Our blog often features stories about efforts to improve life for this planet's 7 billion inhabitants: How to make sure everyone has access to clean water and power, medical care to stay healthy, enough income to feed their kids, education for the children so they can fulfill their potential.
But a new study in the Journal Nature Sustainability poses a question not often considered: If we were to succeed in providing all this, what would be the cost to the environment?
In other words, can our planet actually sustain the good life for all?
As we improve the human condition – building sanitation facilities and expanding farming to provide more food, for example – we necessarily damage the environment. We cut down trees, we put fertilizers in the soil that kill off aquatic life, we pump carbon dioxide into the atmosphere.
So to figure out if we can meet everyone's basic needs without destroying the planet, we need to know: For each bit of progress on the human front, how much harm is done on the environmental side?
To find out, Daniel O'Neill — an economist at the University of Leeds in the United Kingdom — and several collaborators came up with 11 indicators that a country has met the needs of its citizens. They range from boosting life expectancy above age 65 to ensuring that at least 95 percent of its adult population has graduated from high school, has access to sanitation and earns more than the extreme poverty line of $1.90 a day.
Then they looked at seven key ways in which humans damage the environment. For each of these, scientists have calculated what degree of damage would put the planet at risk. In the case of carbon emissions, for instance, the threshold is the total amount that humanity can emit before we will cause the planet to warm enough to trigger catastrophic weather changes.
From that, "we can calculate a carbon budget for the rest of the century," notes O'Neill. And then dividing that by the number of people on the planet, "we can say, 'okay this is the carbon budget per person.' "
Then they analyzed the data on 150 countries to determine how they scored on both the environmental and the social fronts.
The hope was to find at least a few examples of countries that were simultaneously delivering the good life to their citizens while staying within their per capita boundaries for environmental damage — in other words, using natural resources at a rate that would be sustainable even if every person on the planet matched it.
Unfortunately, "we really didn't find that," says O'Neill.
Instead, says O'Neill, "generally the countries that do well on the social indicators do so by consuming resources at a level that could not be extended to all people on the planet." These include Germany, the Netherlands and Austria. "And the countries that do well on the environmental indicators — in other words, that are consuming resources at a sustainable level — don't do well on the social indicators." Examples include Malawi, Yemen and the Philippines.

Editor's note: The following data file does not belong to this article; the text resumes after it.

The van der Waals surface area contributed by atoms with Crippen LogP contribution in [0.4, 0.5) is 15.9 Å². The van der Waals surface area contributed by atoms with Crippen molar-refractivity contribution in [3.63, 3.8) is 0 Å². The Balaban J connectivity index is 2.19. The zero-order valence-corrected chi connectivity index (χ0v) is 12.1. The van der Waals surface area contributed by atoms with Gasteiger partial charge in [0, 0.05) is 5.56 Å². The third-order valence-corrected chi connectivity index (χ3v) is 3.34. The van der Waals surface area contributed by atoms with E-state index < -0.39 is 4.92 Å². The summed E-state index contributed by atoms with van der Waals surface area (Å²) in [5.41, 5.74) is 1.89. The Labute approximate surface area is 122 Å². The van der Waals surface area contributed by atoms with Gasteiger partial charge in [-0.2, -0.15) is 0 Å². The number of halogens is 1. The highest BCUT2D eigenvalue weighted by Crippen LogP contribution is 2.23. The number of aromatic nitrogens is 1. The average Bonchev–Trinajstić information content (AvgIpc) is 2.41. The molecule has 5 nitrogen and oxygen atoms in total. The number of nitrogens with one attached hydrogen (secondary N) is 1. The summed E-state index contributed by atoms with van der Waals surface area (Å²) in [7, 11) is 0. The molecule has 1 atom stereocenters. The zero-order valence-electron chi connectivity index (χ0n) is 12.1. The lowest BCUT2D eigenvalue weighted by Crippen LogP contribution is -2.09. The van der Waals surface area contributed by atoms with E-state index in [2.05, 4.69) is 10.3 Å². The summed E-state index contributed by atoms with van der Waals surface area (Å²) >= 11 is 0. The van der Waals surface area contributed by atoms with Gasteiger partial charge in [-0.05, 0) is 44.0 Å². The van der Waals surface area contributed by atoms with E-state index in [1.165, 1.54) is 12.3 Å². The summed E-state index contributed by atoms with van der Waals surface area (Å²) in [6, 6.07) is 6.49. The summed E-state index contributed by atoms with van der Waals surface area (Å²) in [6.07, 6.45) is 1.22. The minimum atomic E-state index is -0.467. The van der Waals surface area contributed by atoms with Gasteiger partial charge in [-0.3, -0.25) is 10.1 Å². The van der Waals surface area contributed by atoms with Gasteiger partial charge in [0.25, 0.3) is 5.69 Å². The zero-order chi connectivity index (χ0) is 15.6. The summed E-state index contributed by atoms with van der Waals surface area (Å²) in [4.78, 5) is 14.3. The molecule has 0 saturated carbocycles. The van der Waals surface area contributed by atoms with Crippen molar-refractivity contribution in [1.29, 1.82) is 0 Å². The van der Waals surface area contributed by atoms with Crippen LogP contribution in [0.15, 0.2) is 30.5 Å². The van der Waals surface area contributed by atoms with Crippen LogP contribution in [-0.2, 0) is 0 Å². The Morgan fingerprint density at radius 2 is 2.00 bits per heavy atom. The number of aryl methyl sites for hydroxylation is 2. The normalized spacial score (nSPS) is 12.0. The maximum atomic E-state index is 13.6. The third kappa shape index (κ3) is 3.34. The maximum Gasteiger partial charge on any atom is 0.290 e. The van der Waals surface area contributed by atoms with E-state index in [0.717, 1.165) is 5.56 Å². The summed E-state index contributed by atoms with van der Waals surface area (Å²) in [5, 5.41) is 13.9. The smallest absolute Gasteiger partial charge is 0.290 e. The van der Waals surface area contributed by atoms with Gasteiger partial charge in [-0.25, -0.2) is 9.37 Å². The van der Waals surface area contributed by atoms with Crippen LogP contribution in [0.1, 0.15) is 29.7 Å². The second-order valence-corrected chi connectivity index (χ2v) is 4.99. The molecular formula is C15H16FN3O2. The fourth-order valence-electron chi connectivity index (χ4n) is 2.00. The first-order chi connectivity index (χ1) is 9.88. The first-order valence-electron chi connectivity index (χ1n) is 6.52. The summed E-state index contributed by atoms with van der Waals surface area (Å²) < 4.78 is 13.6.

There are also five countries that do damage above all seven of the environmental boundaries even as they fail to achieve all 11 social indicators. This includes the United States — which misses the mark when it comes to income equality and employment.
China is arguably in even worse shape. It exceeds its per capita limits on five of the seven environmental thresholds yet only delivers on three of the social measures.
Only one country comes even close to delivering the good life in a sustainable way: Vietnam succeeds on six of social indicators — including a life expectancy above 65 years and providing sufficient nutrition — while staying within its limit on every environmental threshold except carbon emissions.
What does this all mean for humanity?
"It's a worrying finding," says O'Neill. But he cautions against concluding that there's simply no way for everyone to enjoy a decent life without destroying the planet. After all, these findings are based on how we are doing things now, he says.
"We certainly hope it's possible to do things better — to achieve a high level of human well-being at a much lower level of resource use."
And he adds that this study actually points to one way to do that. Specifically, O'Neill and his fellow researchers ran statistical tests to determine for each environmental measure how much damage it takes to produce a corresponding improvement on each of the social well-being indicators.
"And what we find is that it follows a curve of diminishing returns — as you use more resources you get less social bang for your buck," says O'Neill. "So there's a turning point after which additional resource use contributes very little to social performance." Wealthy industrialized nations such as the United States, the United Kingdom and Canada have now reached that point, says O'Neill. "As we increase our resource use we get almost no increase in human well-being from that."
And this means for these countries the strategy of growing the economy — basically trying to create new wealth — to boost the well-being of their underprivileged citizens is ineffective. A much better approach, argues O'Neill, would be to focus on redistributing their existing wealth more equitably.
And if high-income countries were to adopt such an approach, says O'Neill, they could reduce their use of resources. And that, he says would "free up the ecological space" for poor nations – for whom using resources still does make a big impact in improving people's lives.